Step Into Profits With This Shoe Company’s Stock

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While investors are excited over every piece of news about artificial intelligence (AI), how about just laying back, kicking your shoes off, and enjoying the profits from… your shoes?

The German shoe company best known for its sandals, Birkenstock (BIRK), made its first shoe way back in 1774, and listed here in the U.S. last year. Its patented “footbed”—the bulky sole of the distinctive sandals—was the source of its ‘magic’ for literally centuries.

The company’s stock is up about 40% since its IPO last October. Its success came as a surprise to many, since its IPO was widely panned by Wall Street.

How to Turn Around a Centuries-Old Company

Birkenstock’s success actually began back in 2009, when the family-controlled firm hired an outsider, Oliver Reichert, as CEO. When he was hired , the family business was in disarray, with stagnating sales and no coherent plan for the future.

At the time of Reichert’s arrival, Birkenstock was in trouble. But nobody could agree on what exactly to do to fix it. The company veterans wanted to change nothing at the failing company.

However, the family backed Reichert and his ideas to expand the company’s presence. Before long, Birkenstock sandals were seen everywhere, including on high fashion runways and high-end department stores. Under Reichert’s watch, Birkenstock was transformed into an affordable luxury.

The strategy worked to perfection, with the company’s sales more than tripling to $830 million by 2020.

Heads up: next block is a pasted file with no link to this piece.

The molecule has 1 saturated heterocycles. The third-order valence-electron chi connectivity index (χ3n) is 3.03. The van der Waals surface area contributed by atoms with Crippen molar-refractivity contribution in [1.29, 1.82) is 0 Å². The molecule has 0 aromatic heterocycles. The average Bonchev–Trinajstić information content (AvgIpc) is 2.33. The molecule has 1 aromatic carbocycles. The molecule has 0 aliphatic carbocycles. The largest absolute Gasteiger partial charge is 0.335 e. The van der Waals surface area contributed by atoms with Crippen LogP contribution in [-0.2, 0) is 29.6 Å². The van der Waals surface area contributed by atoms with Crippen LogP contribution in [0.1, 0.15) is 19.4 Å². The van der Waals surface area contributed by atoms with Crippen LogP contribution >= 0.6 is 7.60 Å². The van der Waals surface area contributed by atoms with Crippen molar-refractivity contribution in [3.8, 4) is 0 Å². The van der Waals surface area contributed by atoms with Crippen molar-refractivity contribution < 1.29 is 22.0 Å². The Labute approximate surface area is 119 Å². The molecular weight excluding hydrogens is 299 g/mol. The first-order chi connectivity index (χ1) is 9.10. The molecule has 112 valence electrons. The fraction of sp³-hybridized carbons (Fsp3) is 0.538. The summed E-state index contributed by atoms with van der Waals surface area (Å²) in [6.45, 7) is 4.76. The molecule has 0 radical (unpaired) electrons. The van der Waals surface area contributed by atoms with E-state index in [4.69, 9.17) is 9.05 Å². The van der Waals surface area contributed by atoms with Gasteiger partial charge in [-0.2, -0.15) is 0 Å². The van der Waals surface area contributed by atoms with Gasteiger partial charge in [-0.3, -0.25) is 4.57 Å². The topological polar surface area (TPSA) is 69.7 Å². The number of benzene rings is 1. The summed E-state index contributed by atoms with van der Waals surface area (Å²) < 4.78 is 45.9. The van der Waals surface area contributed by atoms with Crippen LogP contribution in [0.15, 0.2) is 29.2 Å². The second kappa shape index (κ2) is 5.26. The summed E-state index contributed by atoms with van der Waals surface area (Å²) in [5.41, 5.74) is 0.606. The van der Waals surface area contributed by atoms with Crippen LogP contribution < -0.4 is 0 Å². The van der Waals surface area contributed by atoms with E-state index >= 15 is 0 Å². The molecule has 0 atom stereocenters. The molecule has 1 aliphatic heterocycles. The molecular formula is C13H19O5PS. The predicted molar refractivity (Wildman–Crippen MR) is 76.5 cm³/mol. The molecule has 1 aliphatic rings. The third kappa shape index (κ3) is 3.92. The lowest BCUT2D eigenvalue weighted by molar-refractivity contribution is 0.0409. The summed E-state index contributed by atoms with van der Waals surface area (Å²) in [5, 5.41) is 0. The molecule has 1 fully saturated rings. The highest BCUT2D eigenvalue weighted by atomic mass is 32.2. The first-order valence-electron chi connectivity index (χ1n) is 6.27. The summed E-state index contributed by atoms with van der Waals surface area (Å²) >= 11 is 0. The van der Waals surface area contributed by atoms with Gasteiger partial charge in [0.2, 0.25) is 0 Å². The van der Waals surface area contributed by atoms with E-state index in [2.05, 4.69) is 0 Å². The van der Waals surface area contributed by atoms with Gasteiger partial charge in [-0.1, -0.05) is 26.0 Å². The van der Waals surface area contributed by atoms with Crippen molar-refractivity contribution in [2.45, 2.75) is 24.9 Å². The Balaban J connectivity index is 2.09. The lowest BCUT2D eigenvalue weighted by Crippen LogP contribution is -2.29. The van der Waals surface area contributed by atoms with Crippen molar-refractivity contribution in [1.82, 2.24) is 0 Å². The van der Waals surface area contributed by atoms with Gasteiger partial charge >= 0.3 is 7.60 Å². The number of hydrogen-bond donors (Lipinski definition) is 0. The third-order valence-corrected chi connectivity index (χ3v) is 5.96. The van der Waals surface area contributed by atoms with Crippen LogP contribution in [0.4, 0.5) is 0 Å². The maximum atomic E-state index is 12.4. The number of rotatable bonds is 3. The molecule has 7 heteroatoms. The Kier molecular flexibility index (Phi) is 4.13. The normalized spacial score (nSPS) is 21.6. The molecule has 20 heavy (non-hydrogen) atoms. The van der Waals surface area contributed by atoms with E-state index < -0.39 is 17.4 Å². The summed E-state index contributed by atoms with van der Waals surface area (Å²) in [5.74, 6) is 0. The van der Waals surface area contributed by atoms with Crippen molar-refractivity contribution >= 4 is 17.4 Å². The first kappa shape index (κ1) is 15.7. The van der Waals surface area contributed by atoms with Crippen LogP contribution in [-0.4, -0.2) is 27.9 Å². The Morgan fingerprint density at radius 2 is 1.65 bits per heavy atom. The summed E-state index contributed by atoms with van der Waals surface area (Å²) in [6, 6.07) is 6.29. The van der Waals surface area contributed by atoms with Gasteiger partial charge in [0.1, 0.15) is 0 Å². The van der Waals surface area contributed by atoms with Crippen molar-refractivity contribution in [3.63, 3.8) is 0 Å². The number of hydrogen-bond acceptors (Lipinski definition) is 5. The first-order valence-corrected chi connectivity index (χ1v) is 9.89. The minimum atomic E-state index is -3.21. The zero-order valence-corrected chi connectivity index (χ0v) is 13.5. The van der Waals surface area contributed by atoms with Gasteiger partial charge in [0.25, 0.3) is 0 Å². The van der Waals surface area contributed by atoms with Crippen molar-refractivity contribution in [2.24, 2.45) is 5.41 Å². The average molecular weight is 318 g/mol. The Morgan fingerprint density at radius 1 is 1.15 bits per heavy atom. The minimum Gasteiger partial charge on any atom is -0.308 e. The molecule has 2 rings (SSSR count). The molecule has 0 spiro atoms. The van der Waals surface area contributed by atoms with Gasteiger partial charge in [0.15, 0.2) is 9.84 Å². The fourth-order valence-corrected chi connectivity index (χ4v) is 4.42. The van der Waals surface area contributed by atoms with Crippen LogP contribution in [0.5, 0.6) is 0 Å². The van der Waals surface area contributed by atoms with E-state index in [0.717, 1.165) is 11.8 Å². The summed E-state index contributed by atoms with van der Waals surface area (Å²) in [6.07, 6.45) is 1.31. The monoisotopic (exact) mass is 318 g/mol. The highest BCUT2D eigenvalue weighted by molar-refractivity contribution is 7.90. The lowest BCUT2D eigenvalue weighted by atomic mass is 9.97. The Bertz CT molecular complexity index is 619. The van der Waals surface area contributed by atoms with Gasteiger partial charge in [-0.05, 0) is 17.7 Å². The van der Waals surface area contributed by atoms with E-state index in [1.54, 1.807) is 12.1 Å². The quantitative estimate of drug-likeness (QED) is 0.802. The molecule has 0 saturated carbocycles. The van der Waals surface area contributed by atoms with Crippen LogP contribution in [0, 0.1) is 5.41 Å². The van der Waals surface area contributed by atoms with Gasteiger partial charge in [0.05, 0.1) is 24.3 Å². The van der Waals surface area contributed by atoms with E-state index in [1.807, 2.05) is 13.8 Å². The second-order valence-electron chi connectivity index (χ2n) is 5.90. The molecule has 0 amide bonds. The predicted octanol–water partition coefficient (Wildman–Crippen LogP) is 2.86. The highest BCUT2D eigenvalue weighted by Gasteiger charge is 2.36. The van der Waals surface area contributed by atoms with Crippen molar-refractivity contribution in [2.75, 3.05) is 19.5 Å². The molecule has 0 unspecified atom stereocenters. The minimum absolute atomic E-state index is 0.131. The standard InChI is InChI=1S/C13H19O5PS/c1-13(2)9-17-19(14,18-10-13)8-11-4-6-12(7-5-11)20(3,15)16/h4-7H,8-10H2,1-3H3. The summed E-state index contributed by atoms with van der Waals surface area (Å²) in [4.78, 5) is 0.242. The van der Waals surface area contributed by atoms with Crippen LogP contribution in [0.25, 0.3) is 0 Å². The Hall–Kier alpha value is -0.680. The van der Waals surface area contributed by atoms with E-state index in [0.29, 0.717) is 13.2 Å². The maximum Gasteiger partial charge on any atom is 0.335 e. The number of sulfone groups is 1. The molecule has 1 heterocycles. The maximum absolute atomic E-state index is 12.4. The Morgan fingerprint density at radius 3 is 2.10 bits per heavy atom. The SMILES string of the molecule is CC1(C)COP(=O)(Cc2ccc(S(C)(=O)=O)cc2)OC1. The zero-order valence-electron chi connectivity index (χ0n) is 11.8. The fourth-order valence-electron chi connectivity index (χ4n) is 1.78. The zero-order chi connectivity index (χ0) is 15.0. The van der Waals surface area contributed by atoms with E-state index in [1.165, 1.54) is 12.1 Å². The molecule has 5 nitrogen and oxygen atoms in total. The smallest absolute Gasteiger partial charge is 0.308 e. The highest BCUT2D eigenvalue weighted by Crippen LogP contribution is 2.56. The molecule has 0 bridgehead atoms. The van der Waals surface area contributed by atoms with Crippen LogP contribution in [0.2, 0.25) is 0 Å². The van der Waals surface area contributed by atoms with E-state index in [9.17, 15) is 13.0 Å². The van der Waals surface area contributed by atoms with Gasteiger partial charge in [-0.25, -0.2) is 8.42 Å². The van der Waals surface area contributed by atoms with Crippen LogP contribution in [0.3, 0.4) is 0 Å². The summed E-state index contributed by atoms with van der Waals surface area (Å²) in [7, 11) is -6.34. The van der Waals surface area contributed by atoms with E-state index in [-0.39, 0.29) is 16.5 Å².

Then, in 2021, Reichert sold a majority stake in the company to L Catterton —a deal that valued the company at about $4.3 billion. L Catterton is backed by French billionaire Bernard Arnault’s LVMH (LVMUY).

Since then, Birkenstock has continued raising prices and rolling out higher-end models. It also began cutting out retail partners, while building up its own direct-to-consumer sales. The company had been still focused on a few dozen big distributors and wholesalers around the world. It didn’t have a centralized sales or marketing team, a company-branded website to sell the shoes, or even anything on social media sites.

Birkenstock also expanded its German manufacturing plants, with plans to double production in the next few years to enable a big push into emerging markets, like China and India. Within a couple of years, the company could double its production capacity, from about 30 million pairs a year currently.

Birkenstock in Growth Mode

So, what does the future hold for Birkenstock? 

I believe it holds a lot more growth, since the company seems to be seizing market share from rivals as it expands beyond its traditional cork sandals. 

On May 30, the company raised its earnings targets for the year. Birkenstock surged 11.6% in its best-ever day of trading, and has continued to gain since.

Birkenstock’s sales volumes far outpaced the broader shoe market in 2023, with a 20% gain compared to 4% overall. This year, management increased the full-year sales growth forecast from 17% to 20%.